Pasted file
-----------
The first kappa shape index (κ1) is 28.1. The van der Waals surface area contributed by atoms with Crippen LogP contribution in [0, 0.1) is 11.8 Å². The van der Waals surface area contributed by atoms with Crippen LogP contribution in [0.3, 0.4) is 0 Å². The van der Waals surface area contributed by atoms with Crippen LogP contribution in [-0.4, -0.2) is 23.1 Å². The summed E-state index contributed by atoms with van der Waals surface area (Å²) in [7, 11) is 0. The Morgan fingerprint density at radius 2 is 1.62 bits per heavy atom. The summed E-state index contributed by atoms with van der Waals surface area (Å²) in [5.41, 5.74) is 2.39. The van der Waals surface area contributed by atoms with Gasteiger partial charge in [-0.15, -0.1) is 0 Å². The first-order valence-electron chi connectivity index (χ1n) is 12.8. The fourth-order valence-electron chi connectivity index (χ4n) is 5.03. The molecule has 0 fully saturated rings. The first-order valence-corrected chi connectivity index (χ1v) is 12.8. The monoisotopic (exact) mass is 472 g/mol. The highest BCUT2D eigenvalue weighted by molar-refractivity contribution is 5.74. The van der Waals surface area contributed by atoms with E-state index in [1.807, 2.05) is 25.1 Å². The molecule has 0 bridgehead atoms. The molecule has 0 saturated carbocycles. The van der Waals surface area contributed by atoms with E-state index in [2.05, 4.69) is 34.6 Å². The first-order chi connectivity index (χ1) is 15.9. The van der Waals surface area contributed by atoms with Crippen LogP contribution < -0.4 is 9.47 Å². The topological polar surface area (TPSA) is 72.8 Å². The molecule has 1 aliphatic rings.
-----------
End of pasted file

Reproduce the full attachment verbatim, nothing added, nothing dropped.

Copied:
The first kappa shape index (κ1) is 28.1. The van der Waals surface area contributed by atoms with Crippen LogP contribution in [0, 0.1) is 11.8 Å². The van der Waals surface area contributed by atoms with Crippen LogP contribution in [0.3, 0.4) is 0 Å². The van der Waals surface area contributed by atoms with Crippen LogP contribution in [-0.4, -0.2) is 23.1 Å². The summed E-state index contributed by atoms with van der Waals surface area (Å²) in [7, 11) is 0. The Morgan fingerprint density at radius 2 is 1.62 bits per heavy atom. The summed E-state index contributed by atoms with van der Waals surface area (Å²) in [5.41, 5.74) is 2.39. The van der Waals surface area contributed by atoms with Gasteiger partial charge in [-0.15, -0.1) is 0 Å². The first-order valence-electron chi connectivity index (χ1n) is 12.8. The fourth-order valence-electron chi connectivity index (χ4n) is 5.03. The molecule has 0 fully saturated rings. The first-order valence-corrected chi connectivity index (χ1v) is 12.8. The monoisotopic (exact) mass is 472 g/mol. The highest BCUT2D eigenvalue weighted by molar-refractivity contribution is 5.74. The van der Waals surface area contributed by atoms with E-state index in [1.807, 2.05) is 25.1 Å². The molecule has 0 bridgehead atoms. The molecule has 0 saturated carbocycles. The van der Waals surface area contributed by atoms with E-state index in [2.05, 4.69) is 34.6 Å². The first-order chi connectivity index (χ1) is 15.9. The van der Waals surface area contributed by atoms with Crippen LogP contribution < -0.4 is 9.47 Å². The topological polar surface area (TPSA) is 72.8 Å². The molecule has 1 aliphatic rings.